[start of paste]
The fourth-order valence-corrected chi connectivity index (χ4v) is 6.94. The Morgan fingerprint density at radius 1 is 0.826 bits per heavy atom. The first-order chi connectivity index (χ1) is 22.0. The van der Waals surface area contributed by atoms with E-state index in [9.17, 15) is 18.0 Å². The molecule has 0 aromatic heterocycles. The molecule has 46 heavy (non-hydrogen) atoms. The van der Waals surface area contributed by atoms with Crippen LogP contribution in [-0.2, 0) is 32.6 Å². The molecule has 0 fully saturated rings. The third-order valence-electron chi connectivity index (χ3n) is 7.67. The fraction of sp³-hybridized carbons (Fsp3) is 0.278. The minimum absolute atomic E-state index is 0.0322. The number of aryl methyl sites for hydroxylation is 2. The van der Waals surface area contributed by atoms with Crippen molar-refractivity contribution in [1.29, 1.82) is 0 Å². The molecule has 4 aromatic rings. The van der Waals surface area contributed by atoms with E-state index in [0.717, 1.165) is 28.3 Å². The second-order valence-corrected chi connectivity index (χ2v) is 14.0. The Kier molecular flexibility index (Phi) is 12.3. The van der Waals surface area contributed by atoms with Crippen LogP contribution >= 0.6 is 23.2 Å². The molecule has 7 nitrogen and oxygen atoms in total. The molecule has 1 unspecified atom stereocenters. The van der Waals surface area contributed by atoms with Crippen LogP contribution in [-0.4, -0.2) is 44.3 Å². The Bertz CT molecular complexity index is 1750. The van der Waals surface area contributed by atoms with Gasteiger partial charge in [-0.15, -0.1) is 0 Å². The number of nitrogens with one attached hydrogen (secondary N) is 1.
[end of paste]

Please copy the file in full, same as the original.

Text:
The fourth-order valence-corrected chi connectivity index (χ4v) is 6.94. The Morgan fingerprint density at radius 1 is 0.826 bits per heavy atom. The first-order chi connectivity index (χ1) is 22.0. The van der Waals surface area contributed by atoms with E-state index in [9.17, 15) is 18.0 Å². The molecule has 0 aromatic heterocycles. The molecule has 46 heavy (non-hydrogen) atoms. The van der Waals surface area contributed by atoms with Crippen LogP contribution in [-0.2, 0) is 32.6 Å². The molecule has 0 fully saturated rings. The third-order valence-electron chi connectivity index (χ3n) is 7.67. The fraction of sp³-hybridized carbons (Fsp3) is 0.278. The minimum absolute atomic E-state index is 0.0322. The number of aryl methyl sites for hydroxylation is 2. The van der Waals surface area contributed by atoms with Crippen molar-refractivity contribution in [1.29, 1.82) is 0 Å². The molecule has 4 aromatic rings. The van der Waals surface area contributed by atoms with E-state index in [0.717, 1.165) is 28.3 Å². The second-order valence-corrected chi connectivity index (χ2v) is 14.0. The Kier molecular flexibility index (Phi) is 12.3. The van der Waals surface area contributed by atoms with Crippen LogP contribution >= 0.6 is 23.2 Å². The molecule has 7 nitrogen and oxygen atoms in total. The molecule has 1 unspecified atom stereocenters. The van der Waals surface area contributed by atoms with Crippen LogP contribution in [-0.4, -0.2) is 44.3 Å². The Bertz CT molecular complexity index is 1750. The van der Waals surface area contributed by atoms with Gasteiger partial charge in [-0.15, -0.1) is 0 Å². The number of nitrogens with one attached hydrogen (secondary N) is 1.